A number of companies and industry associations have joined forces to promote the use of the OpenDocument standard in the public sector.
The OpenDocument Format Alliance, which was launched on Friday, aims to promote OpenDocument and open standards in general.
"The ODF Alliance will work to enable governments around the world to have greater control over and direct management of their documents, now and forever," said Ken Wasch, the president of the Software & Information Industry Association, which is a member of the alliance.
The founding members of the alliance include companies such as IBM, Sun and Novell; and organisations such as the UN's International Open Source Network and the American Library Association.
But, Andy Updegrove, a lawyer at Gesmer Updegrove LLP, pointed out that the alliance includes only one public sector member at present.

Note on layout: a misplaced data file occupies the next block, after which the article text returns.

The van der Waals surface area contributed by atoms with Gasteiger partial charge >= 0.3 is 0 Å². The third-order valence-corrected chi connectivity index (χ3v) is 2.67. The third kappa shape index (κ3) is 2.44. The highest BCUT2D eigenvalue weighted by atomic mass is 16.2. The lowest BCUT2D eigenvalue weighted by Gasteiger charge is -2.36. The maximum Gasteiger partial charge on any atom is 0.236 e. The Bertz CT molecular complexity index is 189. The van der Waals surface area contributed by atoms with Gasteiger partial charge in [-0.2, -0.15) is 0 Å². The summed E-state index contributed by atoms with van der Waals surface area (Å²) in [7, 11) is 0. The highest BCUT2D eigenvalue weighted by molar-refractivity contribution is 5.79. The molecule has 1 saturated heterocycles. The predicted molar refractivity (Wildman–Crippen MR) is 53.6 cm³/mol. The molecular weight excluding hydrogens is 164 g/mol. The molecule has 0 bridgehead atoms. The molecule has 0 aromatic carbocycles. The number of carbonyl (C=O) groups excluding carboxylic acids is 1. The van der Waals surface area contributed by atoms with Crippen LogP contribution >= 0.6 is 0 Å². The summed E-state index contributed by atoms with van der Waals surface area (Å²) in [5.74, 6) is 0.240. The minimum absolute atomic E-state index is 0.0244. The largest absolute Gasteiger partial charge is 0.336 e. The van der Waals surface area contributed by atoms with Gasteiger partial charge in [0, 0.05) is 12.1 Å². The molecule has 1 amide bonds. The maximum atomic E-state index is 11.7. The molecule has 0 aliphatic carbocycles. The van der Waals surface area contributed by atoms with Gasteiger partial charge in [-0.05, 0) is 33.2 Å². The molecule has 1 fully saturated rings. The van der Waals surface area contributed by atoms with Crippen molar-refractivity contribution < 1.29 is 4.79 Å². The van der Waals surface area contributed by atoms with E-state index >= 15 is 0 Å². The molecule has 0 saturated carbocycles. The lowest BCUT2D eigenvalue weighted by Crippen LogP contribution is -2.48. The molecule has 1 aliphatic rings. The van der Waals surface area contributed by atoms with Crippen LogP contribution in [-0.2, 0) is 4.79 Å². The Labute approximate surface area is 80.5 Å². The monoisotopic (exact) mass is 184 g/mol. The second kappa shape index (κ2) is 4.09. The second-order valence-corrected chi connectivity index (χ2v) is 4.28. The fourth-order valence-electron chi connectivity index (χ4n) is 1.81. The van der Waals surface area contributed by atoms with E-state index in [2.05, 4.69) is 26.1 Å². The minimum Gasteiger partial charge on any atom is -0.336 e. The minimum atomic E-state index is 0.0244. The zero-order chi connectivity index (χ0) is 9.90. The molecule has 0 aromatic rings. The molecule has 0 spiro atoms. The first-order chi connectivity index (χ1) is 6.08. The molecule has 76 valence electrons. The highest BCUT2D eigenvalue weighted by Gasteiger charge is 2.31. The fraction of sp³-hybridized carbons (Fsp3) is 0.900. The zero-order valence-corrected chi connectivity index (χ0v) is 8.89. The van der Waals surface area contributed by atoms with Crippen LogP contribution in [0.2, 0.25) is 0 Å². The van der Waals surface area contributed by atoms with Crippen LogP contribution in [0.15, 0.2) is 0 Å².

"The new group is focused on government adoption of ODF — notwithstanding the fact that there is only one government member — the Information and Communications Technology [department] for the City of Vienna — so far," he wrote, in his standards blog.
Despite the current lack of government support, Updegrove seemed positive about the impact the alliance could have on public sector organisations that are considering a move to OpenDocument.
"The proposed activities of the ODF Alliance will provide useful support that those who wish to implement ODF at the municipal, state and government level can draw upon," he said.
Updegrove claimed that such support is even more important, after the resignation of Massachusetts' former chief information officer to avoid mudslinging over the state's move to OpenDocument.
"Periodic shows of force and determination are vital to maintaining ODF momentum in general, and to reassure [US] State CIOs in particular that ODF is a safe option, in the wake of the resignation of Massachusetts State CIO Peter Quinn late last year," said Updegrove.